Hondo guitars started in Texas in the late 1960s, teaming up with the Korean company Samick to manufacture guitars to American specifications, at low prices spurred by cheap Korean labor. The quality from Korea was considered subpar, but the prices kept Hondo in business. In the late ‘70s, some Hondo models went into production in Japan. They were generally regarded as being a little better. While most early Hondos were knockoffs of other popular guitar models from Fender and Gibson, the ‘80s saw Hondo introducing their own models. Regardless of the model, however, there are several easy ways to identify a Hondo guitar.
Look at the headstock. Hondo guitars will say Hondo or Hondo II on the headstock, usually in gold lettering.
Look at the truss rod cover located on the headstock. It may also say Hondo on it. Some models put the name on the truss rod cover instead of the headstock end.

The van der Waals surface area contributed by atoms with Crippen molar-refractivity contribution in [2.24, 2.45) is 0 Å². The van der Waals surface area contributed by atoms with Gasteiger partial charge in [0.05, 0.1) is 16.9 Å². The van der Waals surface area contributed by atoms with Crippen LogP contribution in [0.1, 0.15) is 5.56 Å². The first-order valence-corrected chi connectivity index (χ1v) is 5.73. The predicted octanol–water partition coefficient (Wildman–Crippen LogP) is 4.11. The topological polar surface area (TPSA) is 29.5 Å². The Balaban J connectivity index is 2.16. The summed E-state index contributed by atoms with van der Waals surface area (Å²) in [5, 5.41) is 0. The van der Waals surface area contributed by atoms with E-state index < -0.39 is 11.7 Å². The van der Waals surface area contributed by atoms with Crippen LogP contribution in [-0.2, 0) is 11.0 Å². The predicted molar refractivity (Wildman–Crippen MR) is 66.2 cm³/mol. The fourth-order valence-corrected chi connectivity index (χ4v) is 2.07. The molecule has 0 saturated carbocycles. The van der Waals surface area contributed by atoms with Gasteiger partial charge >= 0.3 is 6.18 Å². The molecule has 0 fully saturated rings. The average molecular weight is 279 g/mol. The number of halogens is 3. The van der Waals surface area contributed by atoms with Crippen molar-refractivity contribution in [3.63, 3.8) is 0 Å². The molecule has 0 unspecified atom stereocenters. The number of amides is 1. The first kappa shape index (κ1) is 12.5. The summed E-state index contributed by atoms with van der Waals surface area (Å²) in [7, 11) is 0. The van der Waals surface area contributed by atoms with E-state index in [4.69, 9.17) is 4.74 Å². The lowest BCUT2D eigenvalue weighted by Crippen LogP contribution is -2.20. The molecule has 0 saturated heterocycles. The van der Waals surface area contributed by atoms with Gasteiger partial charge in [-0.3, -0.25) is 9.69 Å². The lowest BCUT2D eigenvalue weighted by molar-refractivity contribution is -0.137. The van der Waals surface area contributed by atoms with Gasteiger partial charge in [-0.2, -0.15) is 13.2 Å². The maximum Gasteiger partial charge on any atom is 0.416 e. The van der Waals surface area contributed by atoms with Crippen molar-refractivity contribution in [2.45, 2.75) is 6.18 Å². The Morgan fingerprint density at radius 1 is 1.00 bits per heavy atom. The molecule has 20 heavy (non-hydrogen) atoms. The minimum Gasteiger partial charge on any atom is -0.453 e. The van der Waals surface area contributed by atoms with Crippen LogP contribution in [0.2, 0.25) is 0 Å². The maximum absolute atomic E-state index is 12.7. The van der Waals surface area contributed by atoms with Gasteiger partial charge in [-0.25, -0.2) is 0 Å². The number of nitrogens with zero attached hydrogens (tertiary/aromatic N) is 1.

Look at the back of the headstock to see where the guitar was made. The vast majority of Hondos were made in Korea. Some were made in Japan. A very few were made in America. If it says that it is made in Mexico, Indonesia or some other country, it is not a Hondo.
Look at the back of the electric guitar at the neck joint. Hondos with bolt-on necks had joint plates decorated with a big H on them. In time, that part may be replaced, so you may not see an H, but it was on the originals.
Look in the sound hole of a Hondo acoustic guitar. You will see a sticker that says Hondo and also lists the model of the guitar, such as H 155 or H 18-12.
After Hondos were phased out, some of the original Hondo designs were still created, but under the J.B. Player moniker.
Today, Samick still makes guitars and acts as an original equipment manufacturer (OEM) for other well-known music brands.
Geoff Hineman has been a professional writer since 2001. His work has appeared in Dodge Magazine, The Ann Arbor Paper and online. Hineman holds a Master of Arts in writing from Northern Michigan University.